closer, they turned and headed into the cornfield
across the road, but the corn didn’t part in their
Soon, wagons came into view, and the two agents sat
in stunned silence. Then Mulder began a whispered
count. “Nineteen, twenty, twenty-one, twenty-two . .
.” Scully thought her heart could be heard a mile
away when the last wagon came into sight and she
heard him breathlessly murmur “Forty!”
And then they were alone. The horsemen, the wagons,
all disappeared into the corn. The wind howled
through the trees and rattled the stalks like bones
as the chill and something else tore at their veins.
Scully shivered, as much from what she’d seen as from
the sudden drop to near freezing temperatures.
Mulder was scrambling to toss objects in the hamper,
tugging at the blanket before she’d come back to
herself enough to rise. He hooked the hamper on his
arm, grabbed the light with one hand and her arm with
the other and hurried back up the road to the waiting
rental car. Tossing the hamper and light haphazardly
in the backseat, Mulder tore open the door and Scully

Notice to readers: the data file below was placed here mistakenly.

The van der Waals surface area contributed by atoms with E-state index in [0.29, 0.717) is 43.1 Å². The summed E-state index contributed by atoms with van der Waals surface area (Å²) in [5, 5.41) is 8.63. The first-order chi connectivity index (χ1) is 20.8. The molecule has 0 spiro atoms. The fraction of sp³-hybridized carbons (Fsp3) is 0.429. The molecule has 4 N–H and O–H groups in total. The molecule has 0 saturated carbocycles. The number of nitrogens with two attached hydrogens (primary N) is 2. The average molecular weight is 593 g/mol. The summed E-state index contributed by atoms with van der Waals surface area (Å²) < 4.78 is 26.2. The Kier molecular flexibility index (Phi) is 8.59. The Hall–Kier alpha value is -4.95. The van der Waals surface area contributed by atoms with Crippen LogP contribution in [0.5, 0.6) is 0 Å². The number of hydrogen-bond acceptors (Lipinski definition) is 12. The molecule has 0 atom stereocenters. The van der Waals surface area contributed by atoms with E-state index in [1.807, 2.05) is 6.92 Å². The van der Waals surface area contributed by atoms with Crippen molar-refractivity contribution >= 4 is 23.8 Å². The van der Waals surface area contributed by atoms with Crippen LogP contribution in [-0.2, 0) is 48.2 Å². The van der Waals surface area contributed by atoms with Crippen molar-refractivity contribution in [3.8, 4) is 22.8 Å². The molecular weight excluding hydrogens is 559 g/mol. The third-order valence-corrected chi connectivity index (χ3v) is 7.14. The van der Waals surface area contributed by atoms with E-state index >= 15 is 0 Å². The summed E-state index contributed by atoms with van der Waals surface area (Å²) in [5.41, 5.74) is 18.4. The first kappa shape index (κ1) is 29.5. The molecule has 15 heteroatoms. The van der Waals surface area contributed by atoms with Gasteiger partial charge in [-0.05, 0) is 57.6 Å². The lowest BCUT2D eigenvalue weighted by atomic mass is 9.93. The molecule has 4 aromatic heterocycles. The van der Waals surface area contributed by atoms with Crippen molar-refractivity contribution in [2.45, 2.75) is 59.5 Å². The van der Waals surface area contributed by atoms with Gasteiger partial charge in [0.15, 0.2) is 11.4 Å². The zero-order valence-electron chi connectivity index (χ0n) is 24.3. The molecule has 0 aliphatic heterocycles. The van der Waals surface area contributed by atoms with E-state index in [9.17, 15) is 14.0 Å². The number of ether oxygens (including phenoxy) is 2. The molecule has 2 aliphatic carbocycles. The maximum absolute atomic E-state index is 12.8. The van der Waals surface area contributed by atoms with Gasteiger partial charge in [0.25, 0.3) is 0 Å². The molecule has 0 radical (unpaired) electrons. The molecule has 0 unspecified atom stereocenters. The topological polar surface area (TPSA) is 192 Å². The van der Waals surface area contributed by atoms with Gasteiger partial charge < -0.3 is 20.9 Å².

crawled through to the passenger side, too shaken to
walk around the car to her own door. Mulder crawled
in after her, jammed the key in the ignition and to a
peel of gravel, they sped off down the road.
The lights of Prairie du Rocher were fading behind
them, and the Mississippi River Bridge was coming
into view before Scully found her voice. “Mulder,
what the hell did we just see back there?” she
“I didn’t think we’d see it, Scully. Honest, it’s
been years, several years, since the last reported
sighting. I figured it would just make a really cool
spooky way to spend Halloween,” he panted.
“Was that what I think it was?” she asked, shaking
her head in disbelief.
“That was the King’s emissary’s funeral procession,
Scully,” Mulder said firmly. “It’s been viewed in
the past, as I said, but mostly in the late 1800s.
It was seen a couple of times in the 20th Century,
but just once in the past 20 years.” He pulled the
car onto the bridge and Scully was relieved to see
that even at that late hour, there was traffic